Lyman Brass-Smith Victory Press
- By Chris Parkin
- 0 Comments
- Last updated: 23/07/2019
The Lyman Brass-Smith Victory Press is a sturdy, single stage, cast iron unit weighing in at 18 lbs. Its O-frame design enables maximum rigidity and consistency during the deceptively forceful, full-length resizing process. The 1” ram accepts all commonly found shell holders that may be supplied with your dies, exerting its power stroke through the compound leverage action through the 5” frame opening.
I cannot state strongly enough how much value can be put towards bolting the press securely to a solid bench, using the three 10mm holes provided. The corner of the frame is ground square to fit right up the bench edges, with minimal overhang and consequent unwanted leverage of the press towards yourself. A newly designed, straight-line primer feed is included, with feed tubes and ram punches for large or small rifle primers. It has a blast shield around the case when actually squeezing the primers into position, which will appease the lawyers.
I don’t like priming on any press, as it’s fiddley, slow and, if careless, you are using huge leverage forces to seat those tiny caps into the pockets.
The Lyman unit works but feels as clunky as any other in the industry, requiring all the primers to be stacked and clipped into the tube, which is then inverted and requires a fresh primer fed towards the ram every time a case is being lower onto it with a sprung button. Using the 14” steel operating lever capped with a 1 ½” ball end, any misfed primers will be easily crushed with virtually no pressure needed. I use hand priming tools regardless of the press I’m using, simple factor for me there.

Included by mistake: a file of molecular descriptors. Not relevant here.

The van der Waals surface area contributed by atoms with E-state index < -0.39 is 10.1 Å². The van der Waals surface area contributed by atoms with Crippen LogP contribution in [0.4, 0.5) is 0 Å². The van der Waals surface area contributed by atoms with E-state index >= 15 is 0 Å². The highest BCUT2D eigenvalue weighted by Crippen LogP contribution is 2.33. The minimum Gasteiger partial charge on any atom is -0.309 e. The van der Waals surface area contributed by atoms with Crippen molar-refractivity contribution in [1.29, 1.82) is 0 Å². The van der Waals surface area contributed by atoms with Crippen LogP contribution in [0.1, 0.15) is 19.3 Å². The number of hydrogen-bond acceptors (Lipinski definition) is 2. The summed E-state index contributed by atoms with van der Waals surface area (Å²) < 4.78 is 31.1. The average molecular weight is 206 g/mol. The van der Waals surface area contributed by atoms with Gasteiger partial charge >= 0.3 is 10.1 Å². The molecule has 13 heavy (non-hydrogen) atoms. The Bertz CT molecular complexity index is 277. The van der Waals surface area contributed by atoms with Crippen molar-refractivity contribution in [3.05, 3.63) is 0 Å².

The handle can be positioned for right or left-hand operation and the planten (top) is cut for the standard 7/8th x 14 TPI reloading die thread. Plenty of force is available for full-length sizing with a polished steel ram that runs smoothly through the precisionmachined iron casting. This smoothness allows a good element of delicacy when neck sizing and is especially tactile when it comes to seating bullets into the case necks.
I was particularly pleased to see the compound leverage mechanism ‘cam over centre’ at the top of its stroke, this effectively means that the extreme force exerted between shell holder and die is mechanically limited, rather than being dependant on the physical pressure with which you are pushing on the handle. After loading calibres from 223 to 300 Win Mag, I’m very happy with the Lyman press, whose bright orange powder coat assures years of service. Maintenance requires just the dusting off the residue from spent primers, a wipe over with an oily cloth to maintain the ram and just a drop or two of oil at the bearing points of the linkage.
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